There has been much recent discussion about the perceived laziness of developers in the rush to release games and the glitches and bugs that arise from such hastiness. The latest blockbuster releases, in their intricate complexity often provide wide-ranging glitches, from the game-destroying problems of Civilisation III to the sometimes hilarious bugs of the Sims.
Despite inspiring some genuinely funny moments such as above, programming errors can be infinitely frustrating, especially when someone in an online multiplayer game is unfairly beating you due to one of these exploits. Thank goodness then for patches, modern gaming’s knight in shining armour. Patches fix everything that testers missed out on and also allow for additional downloadable content to be accessed (or worse, bought) by the public.
The problem many have with this system is that developers have apparently become lethargic and miserly in their testing process, and instead rely upon the gaming consumers and their many outlets of frustration such as internet forums for their game quality feedback. I too used to be annoyed that I was being sold the incomplete game and felt sorry for those that did not have access to an internet connection. I can certainly see the pitfalls of such a mechanic, although I have recently finished developing a game of my own and my perspective has changed somewhat.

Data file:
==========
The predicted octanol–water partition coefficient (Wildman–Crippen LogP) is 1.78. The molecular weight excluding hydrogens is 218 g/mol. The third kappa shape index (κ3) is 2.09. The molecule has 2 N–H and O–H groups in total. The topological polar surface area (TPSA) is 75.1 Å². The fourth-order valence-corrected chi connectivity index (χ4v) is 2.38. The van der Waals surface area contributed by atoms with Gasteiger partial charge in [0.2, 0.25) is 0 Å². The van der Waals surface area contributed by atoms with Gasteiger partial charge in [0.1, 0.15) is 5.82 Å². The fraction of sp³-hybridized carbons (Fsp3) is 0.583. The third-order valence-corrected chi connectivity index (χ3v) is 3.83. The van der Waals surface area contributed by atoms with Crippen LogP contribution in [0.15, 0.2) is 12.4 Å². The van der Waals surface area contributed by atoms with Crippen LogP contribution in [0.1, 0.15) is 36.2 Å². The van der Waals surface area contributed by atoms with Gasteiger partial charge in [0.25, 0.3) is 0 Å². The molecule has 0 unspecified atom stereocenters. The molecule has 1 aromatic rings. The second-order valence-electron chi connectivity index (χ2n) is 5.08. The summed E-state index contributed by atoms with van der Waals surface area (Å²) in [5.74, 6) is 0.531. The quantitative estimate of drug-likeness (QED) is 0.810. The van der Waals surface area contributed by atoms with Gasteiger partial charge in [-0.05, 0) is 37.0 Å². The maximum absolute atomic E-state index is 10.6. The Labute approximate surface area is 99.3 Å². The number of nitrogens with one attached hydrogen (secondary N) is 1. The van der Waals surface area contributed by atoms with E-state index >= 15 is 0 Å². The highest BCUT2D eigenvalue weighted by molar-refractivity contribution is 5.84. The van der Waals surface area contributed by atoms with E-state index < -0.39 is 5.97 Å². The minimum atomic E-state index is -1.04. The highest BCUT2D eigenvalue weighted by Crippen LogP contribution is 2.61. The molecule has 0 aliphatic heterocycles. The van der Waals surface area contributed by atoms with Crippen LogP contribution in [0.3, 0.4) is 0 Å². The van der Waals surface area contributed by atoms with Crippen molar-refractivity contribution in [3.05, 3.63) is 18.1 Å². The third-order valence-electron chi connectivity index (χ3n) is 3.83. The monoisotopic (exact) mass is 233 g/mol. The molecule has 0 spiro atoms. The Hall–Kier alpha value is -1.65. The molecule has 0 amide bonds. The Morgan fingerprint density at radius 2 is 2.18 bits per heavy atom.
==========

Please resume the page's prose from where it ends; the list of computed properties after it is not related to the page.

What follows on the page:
Having spent the early stages of my 14-week development time enjoying the conceptualisation and designing of the game, the final four weeks came around far too quickly, with much left to do. As it was for a university deadline, I had about as much room for release date negotiation as developers do with their publishers. Although everything was planned to a timetable, inevitably certain aspects overran, even after allowing for some time lag. The end result was a game that had compromised sections and workarounds for problems I could not solve in time. The testing and debugging stage was squashed into a day and although I think everything is OK, I’m sure a large audience would find some bugs.
Needless to say, Molyneux was right when he was banging on about game development ruining lives and relationships. Perhaps in yesteryear games would have had sections cut if they did not work 100% to avoid errors, or release dates would slide beyond original announcements. This would mean we wouldn’t get the AAA titles in time for Christmas, we would be let down and untrusting of the PR teams and would also never get to experience additional content like map packs or Nazi zombies.
Instead of complaining and moaning that we are getting incomplete games and that patch culture breeds lethargy, perhaps we should embrace the concept, with many of the perks outweighing the flaws in my opinion. This is the first time the public are truly involved in game development; our opinions, our complaints and our gaming habits determine the content of DLC and patches. Developers are listening. It is inexcusable for the worst of the bugs to slip though the testing net, and I empathise with offline gamers entirely but I think maybe it is time to give developers a break.